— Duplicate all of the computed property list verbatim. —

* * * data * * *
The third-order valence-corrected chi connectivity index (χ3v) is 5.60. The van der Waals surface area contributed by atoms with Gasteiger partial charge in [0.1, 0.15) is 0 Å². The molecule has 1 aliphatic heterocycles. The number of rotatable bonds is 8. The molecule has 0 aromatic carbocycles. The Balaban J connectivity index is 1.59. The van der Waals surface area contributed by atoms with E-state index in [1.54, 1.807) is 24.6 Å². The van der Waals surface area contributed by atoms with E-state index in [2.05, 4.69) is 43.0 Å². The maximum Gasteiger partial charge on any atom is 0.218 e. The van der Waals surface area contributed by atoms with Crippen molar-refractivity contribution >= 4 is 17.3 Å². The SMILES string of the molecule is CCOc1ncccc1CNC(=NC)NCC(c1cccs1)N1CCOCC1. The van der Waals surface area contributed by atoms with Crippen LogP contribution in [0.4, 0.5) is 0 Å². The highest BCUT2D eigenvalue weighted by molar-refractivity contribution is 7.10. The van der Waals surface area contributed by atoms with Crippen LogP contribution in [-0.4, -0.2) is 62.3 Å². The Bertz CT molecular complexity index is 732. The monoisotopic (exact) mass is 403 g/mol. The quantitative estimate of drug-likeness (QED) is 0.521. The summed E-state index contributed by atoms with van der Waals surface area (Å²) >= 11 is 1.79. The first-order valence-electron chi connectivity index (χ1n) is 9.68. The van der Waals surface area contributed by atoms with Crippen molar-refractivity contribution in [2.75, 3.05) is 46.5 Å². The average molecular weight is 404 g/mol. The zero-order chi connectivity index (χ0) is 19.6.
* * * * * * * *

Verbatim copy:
The third-order valence-corrected chi connectivity index (χ3v) is 5.60. The van der Waals surface area contributed by atoms with Gasteiger partial charge in [0.1, 0.15) is 0 Å². The molecule has 1 aliphatic heterocycles. The number of rotatable bonds is 8. The molecule has 0 aromatic carbocycles. The Balaban J connectivity index is 1.59. The van der Waals surface area contributed by atoms with E-state index in [1.54, 1.807) is 24.6 Å². The van der Waals surface area contributed by atoms with E-state index in [2.05, 4.69) is 43.0 Å². The maximum Gasteiger partial charge on any atom is 0.218 e. The van der Waals surface area contributed by atoms with Crippen molar-refractivity contribution >= 4 is 17.3 Å². The SMILES string of the molecule is CCOc1ncccc1CNC(=NC)NCC(c1cccs1)N1CCOCC1. The van der Waals surface area contributed by atoms with Crippen LogP contribution in [0.4, 0.5) is 0 Å². The highest BCUT2D eigenvalue weighted by molar-refractivity contribution is 7.10. The van der Waals surface area contributed by atoms with Crippen LogP contribution in [-0.4, -0.2) is 62.3 Å². The Bertz CT molecular complexity index is 732. The monoisotopic (exact) mass is 403 g/mol. The quantitative estimate of drug-likeness (QED) is 0.521. The summed E-state index contributed by atoms with van der Waals surface area (Å²) >= 11 is 1.79. The first-order valence-electron chi connectivity index (χ1n) is 9.68. The van der Waals surface area contributed by atoms with Crippen molar-refractivity contribution in [2.75, 3.05) is 46.5 Å². The average molecular weight is 404 g/mol. The zero-order chi connectivity index (χ0) is 19.6.